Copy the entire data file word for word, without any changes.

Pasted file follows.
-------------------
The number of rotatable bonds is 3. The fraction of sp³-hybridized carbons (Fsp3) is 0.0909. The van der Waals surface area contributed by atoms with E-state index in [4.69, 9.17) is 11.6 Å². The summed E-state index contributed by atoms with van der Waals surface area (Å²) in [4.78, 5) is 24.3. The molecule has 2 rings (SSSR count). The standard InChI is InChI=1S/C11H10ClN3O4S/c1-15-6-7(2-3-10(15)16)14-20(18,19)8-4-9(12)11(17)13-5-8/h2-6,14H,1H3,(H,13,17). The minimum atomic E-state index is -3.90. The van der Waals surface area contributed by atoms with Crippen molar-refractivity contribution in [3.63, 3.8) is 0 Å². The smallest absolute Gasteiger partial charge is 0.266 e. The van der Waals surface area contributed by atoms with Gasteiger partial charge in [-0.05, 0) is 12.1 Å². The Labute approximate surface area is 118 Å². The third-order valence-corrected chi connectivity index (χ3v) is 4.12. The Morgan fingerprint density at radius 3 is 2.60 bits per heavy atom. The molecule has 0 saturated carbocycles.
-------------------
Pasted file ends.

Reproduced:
The number of rotatable bonds is 3. The fraction of sp³-hybridized carbons (Fsp3) is 0.0909. The van der Waals surface area contributed by atoms with E-state index in [4.69, 9.17) is 11.6 Å². The summed E-state index contributed by atoms with van der Waals surface area (Å²) in [4.78, 5) is 24.3. The molecule has 2 rings (SSSR count). The standard InChI is InChI=1S/C11H10ClN3O4S/c1-15-6-7(2-3-10(15)16)14-20(18,19)8-4-9(12)11(17)13-5-8/h2-6,14H,1H3,(H,13,17). The minimum atomic E-state index is -3.90. The van der Waals surface area contributed by atoms with Crippen molar-refractivity contribution in [3.63, 3.8) is 0 Å². The smallest absolute Gasteiger partial charge is 0.266 e. The van der Waals surface area contributed by atoms with Gasteiger partial charge in [-0.05, 0) is 12.1 Å². The Labute approximate surface area is 118 Å². The third-order valence-corrected chi connectivity index (χ3v) is 4.12. The Morgan fingerprint density at radius 3 is 2.60 bits per heavy atom. The molecule has 0 saturated carbocycles.